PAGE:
A bacterial enzyme that uses guide RNA molecules to target DNA for cleavage has been adopted as a programmable tool to site-specifically modify genomes of cells and organisms, from bacteria and human cells to whole zebrafish.
In a 1987 paper, researchers at Osaka University in Japan reported an apparently minor finding. While investigating the sequence of a bacterial gene that encodes the enzyme alkaline phosphatase, they discovered an unusual segment of neighbouring DNA that consisted of short, directly repeating nucleotide sequences flanked by short unique segments1. They noted that “the biological significance of these sequences is not known”. Fast-forward almost three decades, and what initially seemed to be an obscure observation is now being used to open the door to easy manipulation of the genomes of a multitude of organisms. Five papers published within a month of each other, in Science2,3 and Nature Biotechnology4,5,6, report the application of such bacterial sequences — now referred to as CRISPR–Cas systems7 — as a simple and versatile tool for genomic editing.
As whole-genome sequencing became routine in recent decades, regions containing CRISPR (clustered regularly interspaced short palindromic repeat) sequences and CRISPR-associated (Cas) genes were found in a wide variety of bacteria and archaea8,9,10,11,12. The discovery10,11 that the short unique sequences in these arrays matched DNA sequences from viruses or plasmids (small non-chromosomal DNA molecules that can be transferred among bacteria and archaea) hinted that CRISPR–Cas systems encode 'adaptive' immune systems, providing specific defences against invaders. Subsequent genetic and biochemical experiments confirmed this speculation by showing that CRISPR–Cas systems allow detection of and protection against mobile genetic elements13.
Although some CRISPR–Cas systems require multiple proteins to function14, the type II systems found in many bacteria13,15,16 use a single endonuclease, Cas9 (Fig. 1). This enzyme acts together with guide RNA to locate and cleave invading DNA at sites demarcated by conserved sequences called proto-spacer adjacent motifs (PAMs)7,17,18. To form a functional DNA-targeting complex, Cas9 requires two distinct RNA transcripts, CRISPR RNA (crRNA) and trans-acting CRISPR RNA (tracrRNA)7,15. However, it was recently shown7 that this dual RNA can be reconfigured as a single-guide RNA (sgRNA) that includes sequences that are sufficient to program Cas9 to introduce double-stranded breaks in target DNA. As the new publications show, RNA-guided Cas9 can function in a variety of cells and organisms to cleave intact genomes at specific sites. And this is the point at which the potential for genome editing comes in. When the double-stranded breaks are repaired by standard cellular repair mechanisms, either by homologous recombination (the exchange of genetic information between DNA molecules with similar sequences) or non-homologous end joining (NHEJ; the introduction of insertions or deletions into the sequence), the sequence at the repair site can be modified or new genetic information inserted.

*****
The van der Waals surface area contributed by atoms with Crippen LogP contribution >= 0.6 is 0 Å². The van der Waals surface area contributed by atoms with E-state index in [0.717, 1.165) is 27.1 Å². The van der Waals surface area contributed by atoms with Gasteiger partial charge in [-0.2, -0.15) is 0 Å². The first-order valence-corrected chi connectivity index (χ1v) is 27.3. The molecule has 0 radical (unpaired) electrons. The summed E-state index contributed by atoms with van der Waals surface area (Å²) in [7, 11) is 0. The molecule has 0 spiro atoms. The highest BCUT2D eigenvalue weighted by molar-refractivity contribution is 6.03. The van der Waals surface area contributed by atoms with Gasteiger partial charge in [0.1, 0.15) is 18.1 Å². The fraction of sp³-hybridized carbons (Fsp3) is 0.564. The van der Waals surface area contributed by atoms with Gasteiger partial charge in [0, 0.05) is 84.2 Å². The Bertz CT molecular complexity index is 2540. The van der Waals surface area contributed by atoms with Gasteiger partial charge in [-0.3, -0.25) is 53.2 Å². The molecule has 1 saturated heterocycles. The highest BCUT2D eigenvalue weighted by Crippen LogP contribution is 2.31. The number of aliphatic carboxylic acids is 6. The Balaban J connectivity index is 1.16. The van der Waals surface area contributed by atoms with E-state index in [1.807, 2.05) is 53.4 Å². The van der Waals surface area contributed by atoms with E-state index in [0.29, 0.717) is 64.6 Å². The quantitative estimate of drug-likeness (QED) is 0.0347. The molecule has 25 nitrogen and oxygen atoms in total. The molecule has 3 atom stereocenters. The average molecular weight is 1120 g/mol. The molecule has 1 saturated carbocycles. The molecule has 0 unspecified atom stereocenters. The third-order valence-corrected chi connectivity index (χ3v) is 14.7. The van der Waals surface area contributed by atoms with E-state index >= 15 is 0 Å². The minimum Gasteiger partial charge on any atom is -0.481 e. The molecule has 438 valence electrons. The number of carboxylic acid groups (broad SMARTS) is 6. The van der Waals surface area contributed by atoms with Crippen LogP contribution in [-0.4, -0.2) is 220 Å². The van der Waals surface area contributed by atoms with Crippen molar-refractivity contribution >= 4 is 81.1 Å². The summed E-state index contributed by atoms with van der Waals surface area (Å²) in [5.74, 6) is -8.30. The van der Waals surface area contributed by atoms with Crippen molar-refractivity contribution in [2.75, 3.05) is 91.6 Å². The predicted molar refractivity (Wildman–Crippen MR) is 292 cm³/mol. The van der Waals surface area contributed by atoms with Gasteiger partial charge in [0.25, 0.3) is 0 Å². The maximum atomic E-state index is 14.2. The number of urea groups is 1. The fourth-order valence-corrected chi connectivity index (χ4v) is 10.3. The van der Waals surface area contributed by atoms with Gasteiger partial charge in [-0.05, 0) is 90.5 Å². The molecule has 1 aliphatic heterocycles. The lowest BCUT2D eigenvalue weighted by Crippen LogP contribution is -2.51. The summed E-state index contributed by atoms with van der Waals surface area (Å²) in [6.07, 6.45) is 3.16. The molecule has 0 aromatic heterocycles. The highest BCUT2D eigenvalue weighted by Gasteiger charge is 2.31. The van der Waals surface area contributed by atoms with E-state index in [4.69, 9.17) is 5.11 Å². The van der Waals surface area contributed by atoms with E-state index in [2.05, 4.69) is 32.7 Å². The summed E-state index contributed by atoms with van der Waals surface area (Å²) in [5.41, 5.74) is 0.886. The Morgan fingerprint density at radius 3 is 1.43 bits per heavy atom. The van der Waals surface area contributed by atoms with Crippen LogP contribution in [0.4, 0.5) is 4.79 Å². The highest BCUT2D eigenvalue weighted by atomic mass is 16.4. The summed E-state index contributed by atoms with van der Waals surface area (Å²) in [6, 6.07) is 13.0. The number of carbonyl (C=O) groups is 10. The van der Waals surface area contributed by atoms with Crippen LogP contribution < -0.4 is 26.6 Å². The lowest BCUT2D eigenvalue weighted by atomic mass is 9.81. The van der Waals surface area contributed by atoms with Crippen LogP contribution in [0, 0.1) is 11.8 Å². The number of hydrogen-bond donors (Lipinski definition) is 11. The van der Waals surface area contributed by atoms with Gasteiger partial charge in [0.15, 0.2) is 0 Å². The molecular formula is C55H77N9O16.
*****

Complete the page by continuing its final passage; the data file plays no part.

Three of the studies demonstrate that RNA-programmed Cas9 can function in human cells. Cong et al.2, Mali et al.3 and Cho et al.4 engineered versions of the Cas9 enzyme from the bacterium Streptococcus pyogenes so that it would be active in the nucleus of human cells, and designed dual RNAs or sgRNAs that included a 20-nucleotide sequence complementary to human target DNA sequences. When the researchers expressed the 'humanized' Cas9 together with these guide RNAs in various human cell lines, including induced pluripotent stem cells, they observed the expected alterations to the target DNA — achieved through the introduction of double-stranded breaks followed by repair. The gene-targeting achieved up to 38% success and was accompanied by only a low level of Cas9 toxicity. The RNA-guided Cas9 was also efficient at triggering targeted gene replacement at normal genomic sites in human cells. In another paper published in the same month, Jinek et al.19 show that RNA-programmed Cas9 functions in human cells to trigger site-specific genome modifications, and that the ability of Cas9 to assemble with guide RNA in cells is a limiting factor in this activity.